Doing that will not only spread out the work and create quality control, it will also encourage better storytelling from the data you are able to collect.

Step 3: Leverage Social Media as Your Primary Delivery Mechanism

Because of the viral nature of some infographics, social media can be an incredibly effective way to distribute and share the graphics you produce. That’s especially true for smaller companies that might not have the team or resources to execute a widespread marketing strategy, or haven’t yet developed relationships with key industry websites or publications that might republish their content.

As a general rule of thumb, Twitter seems to be the most effective social network for publicizing infographics because of its immediacy and sharability, but Visual.ly, an online community specifically designed for sharing infographics and data visualizations, is also extremely well-targeted. You should also consider posting infographics to your company blog, LinkedIn account, Pinterest page, and SlideShare, along with any other market specific networks or forums.

Examples of Compelling Infographics

Kissmetrics infographics         Wired infographic        Monetate infographic
KISSmetrics                                 Wired                                              Monetate
How Colors Affect                     Who’s Sharing What?              Marketer’s Guide to
Conversions                                                                                            Actionable Data

Additional Resources

15-Minute Crash Course on Infographics for Content Marketers by Content Marketing Institute

Infographics: What the Pretty Pictures Aren’t Telling You by Precision Thinking

Infographics: Oh, the Possibilities by Eloqua

Have you incorporated infographics into your content marketing? What results are you seeing?

Share Your Thoughts

  • marketingpro

    To me, what makes an infographic compelling is its ability to visually tell a good story and include some key takeaway messages.This is especially important if you’re a B2B. Your infographic must tell a good story about the problems that your customers are facing with. Use data and stats to dramatize the problems further. And then include a few takeaways to help your customers solve their problem, with one of the solutions being your product or service.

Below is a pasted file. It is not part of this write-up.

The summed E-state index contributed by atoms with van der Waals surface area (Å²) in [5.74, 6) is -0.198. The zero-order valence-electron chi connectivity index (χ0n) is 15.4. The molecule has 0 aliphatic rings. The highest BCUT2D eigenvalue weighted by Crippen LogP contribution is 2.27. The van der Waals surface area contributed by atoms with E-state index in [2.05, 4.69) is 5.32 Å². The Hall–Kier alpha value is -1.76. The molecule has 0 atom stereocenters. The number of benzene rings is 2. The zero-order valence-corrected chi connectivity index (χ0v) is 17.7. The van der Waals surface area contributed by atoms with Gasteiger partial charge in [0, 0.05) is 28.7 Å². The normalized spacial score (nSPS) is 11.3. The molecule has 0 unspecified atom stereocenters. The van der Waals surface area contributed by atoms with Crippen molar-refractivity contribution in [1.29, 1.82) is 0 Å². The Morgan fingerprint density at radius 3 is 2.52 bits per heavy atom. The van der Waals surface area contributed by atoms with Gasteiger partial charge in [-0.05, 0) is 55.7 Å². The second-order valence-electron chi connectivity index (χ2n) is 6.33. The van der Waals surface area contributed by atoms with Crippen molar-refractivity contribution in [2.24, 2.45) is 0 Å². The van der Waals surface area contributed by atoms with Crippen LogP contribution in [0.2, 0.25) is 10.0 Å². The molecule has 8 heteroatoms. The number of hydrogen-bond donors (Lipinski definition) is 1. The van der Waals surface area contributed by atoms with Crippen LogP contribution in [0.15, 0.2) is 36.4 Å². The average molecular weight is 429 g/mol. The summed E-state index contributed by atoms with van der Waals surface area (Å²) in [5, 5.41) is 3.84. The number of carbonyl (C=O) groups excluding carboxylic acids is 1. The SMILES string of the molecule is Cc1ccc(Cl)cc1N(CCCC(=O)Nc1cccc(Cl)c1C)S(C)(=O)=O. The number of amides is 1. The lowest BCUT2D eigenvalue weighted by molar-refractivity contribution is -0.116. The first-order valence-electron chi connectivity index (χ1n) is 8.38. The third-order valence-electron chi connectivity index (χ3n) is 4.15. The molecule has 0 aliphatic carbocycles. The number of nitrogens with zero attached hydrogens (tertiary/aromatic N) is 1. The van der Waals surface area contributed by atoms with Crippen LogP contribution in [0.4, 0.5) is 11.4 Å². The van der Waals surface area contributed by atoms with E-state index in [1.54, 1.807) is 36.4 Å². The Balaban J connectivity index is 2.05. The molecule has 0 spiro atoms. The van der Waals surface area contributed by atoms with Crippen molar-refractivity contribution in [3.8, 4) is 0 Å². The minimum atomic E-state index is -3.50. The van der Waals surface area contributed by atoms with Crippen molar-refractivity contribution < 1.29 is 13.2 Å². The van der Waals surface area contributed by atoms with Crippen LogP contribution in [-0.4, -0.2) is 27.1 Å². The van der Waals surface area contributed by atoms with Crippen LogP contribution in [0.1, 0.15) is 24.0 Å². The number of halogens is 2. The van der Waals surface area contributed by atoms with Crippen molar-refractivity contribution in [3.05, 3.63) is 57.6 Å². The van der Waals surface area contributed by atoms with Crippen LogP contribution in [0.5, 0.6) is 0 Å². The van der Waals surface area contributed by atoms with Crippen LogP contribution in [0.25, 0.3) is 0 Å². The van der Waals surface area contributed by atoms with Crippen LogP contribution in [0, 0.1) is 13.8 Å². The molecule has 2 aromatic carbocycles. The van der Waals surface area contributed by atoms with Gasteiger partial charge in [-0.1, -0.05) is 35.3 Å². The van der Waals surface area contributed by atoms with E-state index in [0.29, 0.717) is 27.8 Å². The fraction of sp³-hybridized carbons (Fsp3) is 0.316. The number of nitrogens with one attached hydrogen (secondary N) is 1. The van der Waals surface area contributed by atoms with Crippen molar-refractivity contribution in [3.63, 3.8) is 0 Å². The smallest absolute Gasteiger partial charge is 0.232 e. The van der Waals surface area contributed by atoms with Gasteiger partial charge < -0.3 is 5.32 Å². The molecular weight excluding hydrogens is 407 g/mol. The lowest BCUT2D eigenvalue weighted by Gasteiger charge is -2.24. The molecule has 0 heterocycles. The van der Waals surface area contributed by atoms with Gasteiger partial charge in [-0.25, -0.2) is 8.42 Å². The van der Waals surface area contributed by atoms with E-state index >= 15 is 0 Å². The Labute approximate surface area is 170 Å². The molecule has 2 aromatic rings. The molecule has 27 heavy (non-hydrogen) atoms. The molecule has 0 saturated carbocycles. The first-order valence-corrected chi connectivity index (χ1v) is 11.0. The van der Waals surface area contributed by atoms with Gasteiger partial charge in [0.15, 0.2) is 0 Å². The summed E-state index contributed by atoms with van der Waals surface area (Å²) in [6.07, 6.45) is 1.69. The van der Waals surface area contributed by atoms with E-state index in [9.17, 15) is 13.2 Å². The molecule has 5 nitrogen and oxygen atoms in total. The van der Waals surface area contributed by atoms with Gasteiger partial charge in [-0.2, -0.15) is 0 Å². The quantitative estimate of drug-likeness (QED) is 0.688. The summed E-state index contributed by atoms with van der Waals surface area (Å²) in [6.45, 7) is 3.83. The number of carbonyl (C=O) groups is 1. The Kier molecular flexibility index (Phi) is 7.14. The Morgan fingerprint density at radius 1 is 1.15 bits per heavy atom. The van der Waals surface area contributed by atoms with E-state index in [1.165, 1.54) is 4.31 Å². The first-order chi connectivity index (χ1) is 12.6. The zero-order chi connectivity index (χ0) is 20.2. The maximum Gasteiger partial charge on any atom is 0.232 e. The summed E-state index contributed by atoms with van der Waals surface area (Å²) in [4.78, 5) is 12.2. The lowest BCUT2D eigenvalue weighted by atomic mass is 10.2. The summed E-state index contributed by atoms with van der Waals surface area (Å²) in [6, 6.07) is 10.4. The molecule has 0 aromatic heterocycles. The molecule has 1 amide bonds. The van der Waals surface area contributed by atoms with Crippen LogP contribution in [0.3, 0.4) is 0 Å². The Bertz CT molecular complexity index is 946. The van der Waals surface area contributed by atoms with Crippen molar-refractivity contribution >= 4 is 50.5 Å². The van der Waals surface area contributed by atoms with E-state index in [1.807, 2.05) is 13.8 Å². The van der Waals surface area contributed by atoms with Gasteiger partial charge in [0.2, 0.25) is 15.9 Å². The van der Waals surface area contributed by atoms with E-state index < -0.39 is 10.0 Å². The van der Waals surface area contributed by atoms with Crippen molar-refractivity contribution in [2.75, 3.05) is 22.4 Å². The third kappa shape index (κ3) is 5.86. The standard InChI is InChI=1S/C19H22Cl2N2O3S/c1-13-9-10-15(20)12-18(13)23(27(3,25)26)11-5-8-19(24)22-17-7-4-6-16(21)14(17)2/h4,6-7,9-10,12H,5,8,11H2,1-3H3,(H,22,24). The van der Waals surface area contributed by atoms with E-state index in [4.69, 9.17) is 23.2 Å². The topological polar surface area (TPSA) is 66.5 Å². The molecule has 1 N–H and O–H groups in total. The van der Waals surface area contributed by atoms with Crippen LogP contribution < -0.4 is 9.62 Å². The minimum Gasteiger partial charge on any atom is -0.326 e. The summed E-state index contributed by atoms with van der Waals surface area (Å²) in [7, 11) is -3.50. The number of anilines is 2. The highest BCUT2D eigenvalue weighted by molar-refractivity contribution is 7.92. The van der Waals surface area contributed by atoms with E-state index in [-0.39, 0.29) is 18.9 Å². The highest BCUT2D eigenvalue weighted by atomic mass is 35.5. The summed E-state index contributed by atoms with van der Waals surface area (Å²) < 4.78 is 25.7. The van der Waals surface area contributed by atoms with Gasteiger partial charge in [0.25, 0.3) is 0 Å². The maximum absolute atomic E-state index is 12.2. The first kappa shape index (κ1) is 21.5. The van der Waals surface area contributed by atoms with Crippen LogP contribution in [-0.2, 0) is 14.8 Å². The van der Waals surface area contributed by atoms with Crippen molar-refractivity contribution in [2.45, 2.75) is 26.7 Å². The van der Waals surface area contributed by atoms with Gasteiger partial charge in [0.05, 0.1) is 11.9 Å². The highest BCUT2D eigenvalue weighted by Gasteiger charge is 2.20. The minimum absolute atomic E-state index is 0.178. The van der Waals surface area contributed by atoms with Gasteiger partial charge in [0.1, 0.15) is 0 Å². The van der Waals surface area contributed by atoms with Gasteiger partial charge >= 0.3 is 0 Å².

One thing that I don’t like about most infographics is that they are too heavy on data and stats. Too much stats and data can make the infographic seems boring and overwhelming.

    I think an infographic is more compelling when it tells a story using a combination of data, stats, images, and illustrations. The secret is to organize the flow of information and data in a way that it is telling a story with characters, problems & conflicts, and include some takeaway messages to resolve the problems.

    As most studies have indicated, story has a powerful effect on people. .

    We recently did an inforgraphic on Internet privacy. Originally, the designer made it very data intensive. After adding the images and cartoons, it tells a better story.

    You can see it here, http://blog.hotspotshield.com/2013/07/22/who-is-tracking-you-online/.

  • http://www.itchimes.com/author/utkarsh Utkarsh Sahu

    Great article man.. could you share what if we dont have access to graphics team and learn infographics the DIY way?